Draft on IDN Tables in XML
J-F C. Morfin
jfc at morfin.org
Wed Mar 7 14:39:13 CET 2012
At 08:23 07/03/2012, James Mitchell wrote:
>Mixing these concepts is potentially dangerous as one registry may treat
>variants as bundles and another as first-class domain names. I believe
>there is great value in the IDN table describing what characters are
>equivalent. This will allow consumers of the table, when given two names,
>to determine whether or not they are actually part of the same bundle or
>potentially separate names with potentially separate registrants. Anything
>else that represents rulesets for valid names or activate-able variants
>should be avoided.
you are right. But this is the basic problem of using Unicode.
Unicode documents character sets in typesetters (typography) and not
visual character sets in human contexts (orthotypography). There are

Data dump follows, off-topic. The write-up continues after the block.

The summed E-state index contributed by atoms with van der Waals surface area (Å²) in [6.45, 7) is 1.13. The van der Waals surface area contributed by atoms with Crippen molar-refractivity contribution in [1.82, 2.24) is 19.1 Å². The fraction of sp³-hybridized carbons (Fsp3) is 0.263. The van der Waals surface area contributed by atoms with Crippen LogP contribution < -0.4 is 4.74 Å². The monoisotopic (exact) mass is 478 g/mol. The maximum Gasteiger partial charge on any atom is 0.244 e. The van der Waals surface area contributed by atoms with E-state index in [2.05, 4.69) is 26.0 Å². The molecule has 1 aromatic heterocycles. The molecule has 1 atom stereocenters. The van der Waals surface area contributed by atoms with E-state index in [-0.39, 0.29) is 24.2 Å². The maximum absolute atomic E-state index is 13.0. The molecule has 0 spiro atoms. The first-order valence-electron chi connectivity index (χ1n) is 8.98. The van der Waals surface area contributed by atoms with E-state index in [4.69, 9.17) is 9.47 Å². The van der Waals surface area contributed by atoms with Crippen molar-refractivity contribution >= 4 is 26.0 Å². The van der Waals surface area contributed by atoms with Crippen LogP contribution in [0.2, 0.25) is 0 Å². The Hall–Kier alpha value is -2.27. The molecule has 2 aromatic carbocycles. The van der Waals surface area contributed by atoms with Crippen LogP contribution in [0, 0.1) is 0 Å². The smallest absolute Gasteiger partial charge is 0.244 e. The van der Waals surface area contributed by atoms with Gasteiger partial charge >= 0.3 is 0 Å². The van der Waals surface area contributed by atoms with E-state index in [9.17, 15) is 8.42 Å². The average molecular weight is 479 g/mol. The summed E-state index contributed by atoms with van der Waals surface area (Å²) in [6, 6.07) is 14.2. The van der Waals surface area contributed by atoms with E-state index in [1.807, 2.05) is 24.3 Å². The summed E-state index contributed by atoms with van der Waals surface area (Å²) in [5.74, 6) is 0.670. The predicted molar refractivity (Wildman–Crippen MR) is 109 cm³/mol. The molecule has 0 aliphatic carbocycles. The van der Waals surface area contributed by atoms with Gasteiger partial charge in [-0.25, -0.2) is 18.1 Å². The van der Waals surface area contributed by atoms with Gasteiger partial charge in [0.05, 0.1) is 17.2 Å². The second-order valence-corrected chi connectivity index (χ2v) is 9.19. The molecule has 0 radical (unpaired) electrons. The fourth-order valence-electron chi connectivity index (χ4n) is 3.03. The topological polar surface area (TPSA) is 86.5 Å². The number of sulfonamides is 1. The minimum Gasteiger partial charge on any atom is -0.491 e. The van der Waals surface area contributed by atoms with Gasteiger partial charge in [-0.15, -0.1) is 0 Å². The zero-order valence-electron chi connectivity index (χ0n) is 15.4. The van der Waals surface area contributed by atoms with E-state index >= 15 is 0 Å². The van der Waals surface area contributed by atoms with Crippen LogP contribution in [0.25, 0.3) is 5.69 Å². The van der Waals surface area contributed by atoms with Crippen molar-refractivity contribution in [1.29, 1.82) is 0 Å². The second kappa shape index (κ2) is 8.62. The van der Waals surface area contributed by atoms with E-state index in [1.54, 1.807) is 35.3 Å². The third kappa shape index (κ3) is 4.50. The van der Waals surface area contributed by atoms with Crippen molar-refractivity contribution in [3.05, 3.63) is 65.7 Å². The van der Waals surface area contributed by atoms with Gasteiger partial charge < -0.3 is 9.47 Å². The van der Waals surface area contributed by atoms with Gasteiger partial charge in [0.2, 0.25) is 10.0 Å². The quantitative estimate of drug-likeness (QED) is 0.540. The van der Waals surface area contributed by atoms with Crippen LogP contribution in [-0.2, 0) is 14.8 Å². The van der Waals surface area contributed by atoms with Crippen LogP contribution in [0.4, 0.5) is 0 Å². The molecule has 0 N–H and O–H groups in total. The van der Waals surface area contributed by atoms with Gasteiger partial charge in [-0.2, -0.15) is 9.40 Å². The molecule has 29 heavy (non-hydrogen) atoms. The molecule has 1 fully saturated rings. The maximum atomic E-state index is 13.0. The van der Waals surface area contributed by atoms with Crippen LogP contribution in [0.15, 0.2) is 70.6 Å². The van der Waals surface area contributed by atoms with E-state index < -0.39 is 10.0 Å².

two solutions to this.
1) to get rid of Unicode. Unlikely.
2) to use an Man/Unicode conversion algorithm and to use the living
Man (who in addition may evoluate) as a reference instead of the
machine's history (which is also updated).
IDN tables are a limited temporary patch to such an algorithm. We
come back to the RFC 4647 issues ..."what is a language". As long as
this XXe century cross-discipline question is not addressed we will
never know for sure that a cyrilic o in an .au domain name and in an
Australian gTLD are treated the same.
More information about the Idna-update